I’m currently celebrating with potato-based booze because I have finally collected enough political power to hire a charming communist orator, an event most libation-worthy. He’s now merrily preaching the benefits of going red. When you start shifting a country’s ideology, you get two options: political coup or popular uprising. The former means that, once the nation’s communist influence goes over 50%, that party will win the next election and take over, although it can sometimes happen sooner. A bloodless coup sounds great and all, but I don’t have the patience to wait until 1939 – the year the election will be held. Uprising it is. Civil war is coming.
Speaking of civil war, the Spanish are the middle of their own. The Nationalists, Franco’s fascist faction, are winning. I’d love to help the Republicans, but while the UK is still a democracy I’m unable to send volunteer troops to lend a hand until Global Tension increases. It’s a peculiar system that restricts nations from making bold moves until the world is close to a global war, and mainly affects countries like the UK. Germany, Italy and the like are more free to act, and are largely the cause of rising tension.
Thankfully, things will soon become a lot more exciting for us Brits. Communism has proved to be exactly what the people needed. Even the armed forces are getting a taste, with soldiers flocking to communist groups – though this has reduced our manpower again. A small price to pay for the glorious revolution that we’re working toward. Dasvidaniya, democracy!
Oh boy. So we’ve got a new king, now that Eddie Baby has eloped with his beau, Mrs Simpson, but that’s barely even front page news because we’re also at war. With ourselves. Yes, it’s civil war time and it’s not looking good for the UK. Things are definitely looking up for the Union of Britain, however.
Most of England and all of Wales and Northern Ireland are in the Union, while south east England and the majority of Scotland is fighting for democracy. Abroad, communism has prevailed and the British Raj is supporting the revolution as well. Unfortunately, our pals in the Commonwealth have declared war, but with the real conflict taking place in the UK, they aren’t a threat.
When war kicks off, Hearts of Iron IV becomes a very different game. The grand strategy elements hop over to the backseat, putting the wargamey systems behind the steering wheel. I’m sort of prepared for this. Low manpower means that I’ve not been investing much into my army, though I do have a strong navy and air force, and I still have enough divisions of infantry and light tanks to deal with the remnants of the UK.
My divisions are already combined into one army under a general, allowing me to command lots of men with the touch of a button, rather than faffing around with micromanagement. I’m still able to control each division individually, though; particularly handy when the fighting becomes more intense and chaotic. I quickly surround the last pocket of resistance in England with my army, drawing a front line across the border. From there, I’m able to create my battle plan.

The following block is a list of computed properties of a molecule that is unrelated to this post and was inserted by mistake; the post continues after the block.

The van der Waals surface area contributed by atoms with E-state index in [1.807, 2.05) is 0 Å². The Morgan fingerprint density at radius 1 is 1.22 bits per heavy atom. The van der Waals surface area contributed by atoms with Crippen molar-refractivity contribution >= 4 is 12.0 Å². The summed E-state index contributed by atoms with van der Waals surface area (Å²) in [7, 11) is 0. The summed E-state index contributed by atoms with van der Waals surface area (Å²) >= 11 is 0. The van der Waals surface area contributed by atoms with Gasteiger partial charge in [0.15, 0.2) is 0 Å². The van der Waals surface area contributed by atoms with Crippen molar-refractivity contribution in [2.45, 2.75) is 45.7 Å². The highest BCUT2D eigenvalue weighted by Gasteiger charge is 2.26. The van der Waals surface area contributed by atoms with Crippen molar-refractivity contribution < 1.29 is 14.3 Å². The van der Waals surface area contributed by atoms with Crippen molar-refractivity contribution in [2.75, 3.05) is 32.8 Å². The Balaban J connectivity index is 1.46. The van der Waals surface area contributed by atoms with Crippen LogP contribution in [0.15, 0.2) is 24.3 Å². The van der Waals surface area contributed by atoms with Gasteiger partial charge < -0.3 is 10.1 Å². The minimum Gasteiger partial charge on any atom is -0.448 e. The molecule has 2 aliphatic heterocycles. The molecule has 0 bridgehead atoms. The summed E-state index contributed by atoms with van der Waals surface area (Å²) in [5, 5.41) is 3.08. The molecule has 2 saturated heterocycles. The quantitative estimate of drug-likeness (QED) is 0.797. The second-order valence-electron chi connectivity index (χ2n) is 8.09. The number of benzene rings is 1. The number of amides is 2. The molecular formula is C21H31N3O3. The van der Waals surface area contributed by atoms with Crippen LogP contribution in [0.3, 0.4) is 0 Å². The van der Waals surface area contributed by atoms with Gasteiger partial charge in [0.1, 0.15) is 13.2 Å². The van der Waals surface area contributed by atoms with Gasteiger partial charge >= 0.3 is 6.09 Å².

It’s all very tactile, Hearts of Iron’s military system; like you’re painting new nations and dominions with battle lines and warmachines and heavily-armed men. I’m confident and impatient so I don’t even create a fallback line, instead drawing an offensive one along the coast, preparing my forces to push our enemies into the sea. Above, the sky is blanketed by my air support. Fighters and bombers buzz around England, casting their shadow over the battlefield.
Air wings can be given specific orders, like supporting ground troops or bombing areas of strategic significance. I forgo the latter because I’d rather not destroy the very factories that I’ll be using after the war. Civil wars are messy enough without demolishing my own infrastructure.
The resistance in England doesn’t hold out for very long, but the stalwart Scots manage to completely take over the North. Unfortunately for them, they’re merely postponing the inevitable. My divisions rush up and drive the Scots beyond Glasgow and Edinburgh. And we push, and keep pushing, painting Scotland red, until the UK finally capitulates. It is no more.
The government surrenders and then promptly flees abroad with the king, leaving the Empire in the hands of the communists. Elections are cancelled. Why would we need them now, anyway? The rest of the Commonwealth acquiesces, ending the war entirely. Yay, but also… am I the bad guy now? No time to worry about that, as this was merely phase one of my horrific plan.
Phase two actually began before the civil war was even over. I had plenty of political power, and since I was in control of a communist nation – even if it was still fighting itself – I was finally able to start boosting the popularity of communism abroad, specifically in the US and France. I’m on a timer, however. It’s 1938, and with historical AI I’ve never seen WWII start later than 1939.
I’d better get ready. I’m also trying to figure out what our new national anthem should be. And our new national animal. I’m leaning toward Zarya. Give me suggestions!
The tale continues on Wednesday. Hearts of Iron IV is available now on Windows, Mac and Linux.